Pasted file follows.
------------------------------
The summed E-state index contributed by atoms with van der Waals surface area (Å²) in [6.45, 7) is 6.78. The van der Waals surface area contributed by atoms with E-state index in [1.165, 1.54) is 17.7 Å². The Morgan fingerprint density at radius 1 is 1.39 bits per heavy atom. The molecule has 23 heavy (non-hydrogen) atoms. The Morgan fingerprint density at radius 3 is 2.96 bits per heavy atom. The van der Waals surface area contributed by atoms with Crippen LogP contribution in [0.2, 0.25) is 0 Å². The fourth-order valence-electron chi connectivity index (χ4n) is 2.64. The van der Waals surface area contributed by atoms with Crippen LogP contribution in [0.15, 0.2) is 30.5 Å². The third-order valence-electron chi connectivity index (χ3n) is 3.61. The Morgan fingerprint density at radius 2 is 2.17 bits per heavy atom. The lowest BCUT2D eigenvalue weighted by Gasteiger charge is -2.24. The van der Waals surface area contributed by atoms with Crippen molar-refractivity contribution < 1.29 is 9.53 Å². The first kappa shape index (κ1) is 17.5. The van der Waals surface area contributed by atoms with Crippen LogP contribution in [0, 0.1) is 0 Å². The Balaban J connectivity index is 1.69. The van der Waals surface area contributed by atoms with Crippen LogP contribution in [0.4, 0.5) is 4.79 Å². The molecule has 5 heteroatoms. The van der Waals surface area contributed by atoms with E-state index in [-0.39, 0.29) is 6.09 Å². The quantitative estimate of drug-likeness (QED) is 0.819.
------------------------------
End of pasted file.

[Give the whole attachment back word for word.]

The summed E-state index contributed by atoms with van der Waals surface area (Å²) in [6.45, 7) is 6.78. The van der Waals surface area contributed by atoms with E-state index in [1.165, 1.54) is 17.7 Å². The Morgan fingerprint density at radius 1 is 1.39 bits per heavy atom. The molecule has 23 heavy (non-hydrogen) atoms. The Morgan fingerprint density at radius 3 is 2.96 bits per heavy atom. The van der Waals surface area contributed by atoms with Crippen LogP contribution in [0.2, 0.25) is 0 Å². The fourth-order valence-electron chi connectivity index (χ4n) is 2.64. The van der Waals surface area contributed by atoms with Crippen LogP contribution in [0.15, 0.2) is 30.5 Å². The third-order valence-electron chi connectivity index (χ3n) is 3.61. The Morgan fingerprint density at radius 2 is 2.17 bits per heavy atom. The lowest BCUT2D eigenvalue weighted by Gasteiger charge is -2.24. The van der Waals surface area contributed by atoms with Crippen molar-refractivity contribution < 1.29 is 9.53 Å². The first kappa shape index (κ1) is 17.5. The van der Waals surface area contributed by atoms with Crippen LogP contribution in [0, 0.1) is 0 Å². The Balaban J connectivity index is 1.69. The van der Waals surface area contributed by atoms with Crippen LogP contribution in [0.4, 0.5) is 4.79 Å². The molecule has 5 heteroatoms. The van der Waals surface area contributed by atoms with E-state index in [-0.39, 0.29) is 6.09 Å². The quantitative estimate of drug-likeness (QED) is 0.819.